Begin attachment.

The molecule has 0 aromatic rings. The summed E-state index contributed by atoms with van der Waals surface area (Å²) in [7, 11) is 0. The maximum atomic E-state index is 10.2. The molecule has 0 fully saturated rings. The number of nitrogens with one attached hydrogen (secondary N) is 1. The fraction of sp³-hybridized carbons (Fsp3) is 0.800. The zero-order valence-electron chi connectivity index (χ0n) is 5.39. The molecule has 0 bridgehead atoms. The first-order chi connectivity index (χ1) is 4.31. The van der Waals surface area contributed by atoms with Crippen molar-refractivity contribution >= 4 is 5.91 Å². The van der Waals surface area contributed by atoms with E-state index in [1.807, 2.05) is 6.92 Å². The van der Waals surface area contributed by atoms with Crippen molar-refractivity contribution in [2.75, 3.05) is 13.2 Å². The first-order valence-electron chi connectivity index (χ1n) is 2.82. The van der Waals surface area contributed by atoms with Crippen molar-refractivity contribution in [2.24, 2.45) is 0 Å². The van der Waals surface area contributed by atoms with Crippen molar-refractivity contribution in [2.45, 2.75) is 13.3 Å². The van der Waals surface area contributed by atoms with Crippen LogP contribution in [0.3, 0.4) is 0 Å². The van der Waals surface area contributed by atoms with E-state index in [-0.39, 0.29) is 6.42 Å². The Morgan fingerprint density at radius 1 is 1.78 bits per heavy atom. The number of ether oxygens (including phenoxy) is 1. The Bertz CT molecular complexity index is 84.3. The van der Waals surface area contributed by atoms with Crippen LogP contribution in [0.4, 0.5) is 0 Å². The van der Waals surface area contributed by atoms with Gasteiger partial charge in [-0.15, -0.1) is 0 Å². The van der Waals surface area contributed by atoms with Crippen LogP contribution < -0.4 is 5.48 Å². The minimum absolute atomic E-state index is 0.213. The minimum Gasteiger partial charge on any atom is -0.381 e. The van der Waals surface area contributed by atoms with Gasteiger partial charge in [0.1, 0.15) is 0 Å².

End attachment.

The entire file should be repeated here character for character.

The molecule has 0 aromatic rings. The summed E-state index contributed by atoms with van der Waals surface area (Å²) in [7, 11) is 0. The maximum atomic E-state index is 10.2. The molecule has 0 fully saturated rings. The number of nitrogens with one attached hydrogen (secondary N) is 1. The fraction of sp³-hybridized carbons (Fsp3) is 0.800. The zero-order valence-electron chi connectivity index (χ0n) is 5.39. The molecule has 0 bridgehead atoms. The first-order chi connectivity index (χ1) is 4.31. The van der Waals surface area contributed by atoms with Crippen molar-refractivity contribution >= 4 is 5.91 Å². The van der Waals surface area contributed by atoms with E-state index in [1.807, 2.05) is 6.92 Å². The van der Waals surface area contributed by atoms with Crippen molar-refractivity contribution in [2.75, 3.05) is 13.2 Å². The first-order valence-electron chi connectivity index (χ1n) is 2.82. The van der Waals surface area contributed by atoms with Crippen molar-refractivity contribution in [2.24, 2.45) is 0 Å². The van der Waals surface area contributed by atoms with Crippen molar-refractivity contribution in [2.45, 2.75) is 13.3 Å². The van der Waals surface area contributed by atoms with Crippen LogP contribution in [0.3, 0.4) is 0 Å². The van der Waals surface area contributed by atoms with E-state index in [-0.39, 0.29) is 6.42 Å². The Morgan fingerprint density at radius 1 is 1.78 bits per heavy atom. The number of ether oxygens (including phenoxy) is 1. The Bertz CT molecular complexity index is 84.3. The van der Waals surface area contributed by atoms with Crippen LogP contribution in [0.4, 0.5) is 0 Å². The van der Waals surface area contributed by atoms with Gasteiger partial charge in [-0.15, -0.1) is 0 Å². The van der Waals surface area contributed by atoms with Crippen LogP contribution < -0.4 is 5.48 Å². The minimum absolute atomic E-state index is 0.213. The minimum Gasteiger partial charge on any atom is -0.381 e. The van der Waals surface area contributed by atoms with Gasteiger partial charge in [0.1, 0.15) is 0 Å².